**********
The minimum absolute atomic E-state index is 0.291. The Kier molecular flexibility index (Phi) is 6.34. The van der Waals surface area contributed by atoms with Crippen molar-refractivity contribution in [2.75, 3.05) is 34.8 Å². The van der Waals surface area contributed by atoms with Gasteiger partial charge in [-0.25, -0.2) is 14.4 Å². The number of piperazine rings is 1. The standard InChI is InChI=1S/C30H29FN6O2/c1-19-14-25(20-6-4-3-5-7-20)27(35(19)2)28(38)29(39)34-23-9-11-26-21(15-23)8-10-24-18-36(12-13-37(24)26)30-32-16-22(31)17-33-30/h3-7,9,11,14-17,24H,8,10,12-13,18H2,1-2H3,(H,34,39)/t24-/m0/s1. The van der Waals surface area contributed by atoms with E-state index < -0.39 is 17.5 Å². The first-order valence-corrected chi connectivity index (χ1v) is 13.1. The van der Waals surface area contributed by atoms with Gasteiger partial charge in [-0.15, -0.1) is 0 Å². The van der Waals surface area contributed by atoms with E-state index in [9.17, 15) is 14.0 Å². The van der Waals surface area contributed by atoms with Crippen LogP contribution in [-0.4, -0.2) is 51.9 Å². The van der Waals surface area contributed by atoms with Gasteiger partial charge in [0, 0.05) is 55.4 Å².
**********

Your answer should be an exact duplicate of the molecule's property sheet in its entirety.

The minimum absolute atomic E-state index is 0.291. The Kier molecular flexibility index (Phi) is 6.34. The van der Waals surface area contributed by atoms with Crippen molar-refractivity contribution in [2.75, 3.05) is 34.8 Å². The van der Waals surface area contributed by atoms with Gasteiger partial charge in [-0.25, -0.2) is 14.4 Å². The number of piperazine rings is 1. The standard InChI is InChI=1S/C30H29FN6O2/c1-19-14-25(20-6-4-3-5-7-20)27(35(19)2)28(38)29(39)34-23-9-11-26-21(15-23)8-10-24-18-36(12-13-37(24)26)30-32-16-22(31)17-33-30/h3-7,9,11,14-17,24H,8,10,12-13,18H2,1-2H3,(H,34,39)/t24-/m0/s1. The van der Waals surface area contributed by atoms with E-state index < -0.39 is 17.5 Å². The first-order valence-corrected chi connectivity index (χ1v) is 13.1. The van der Waals surface area contributed by atoms with Gasteiger partial charge in [-0.15, -0.1) is 0 Å². The van der Waals surface area contributed by atoms with E-state index in [9.17, 15) is 14.0 Å². The van der Waals surface area contributed by atoms with Crippen LogP contribution in [-0.4, -0.2) is 51.9 Å². The van der Waals surface area contributed by atoms with Gasteiger partial charge in [0, 0.05) is 55.4 Å².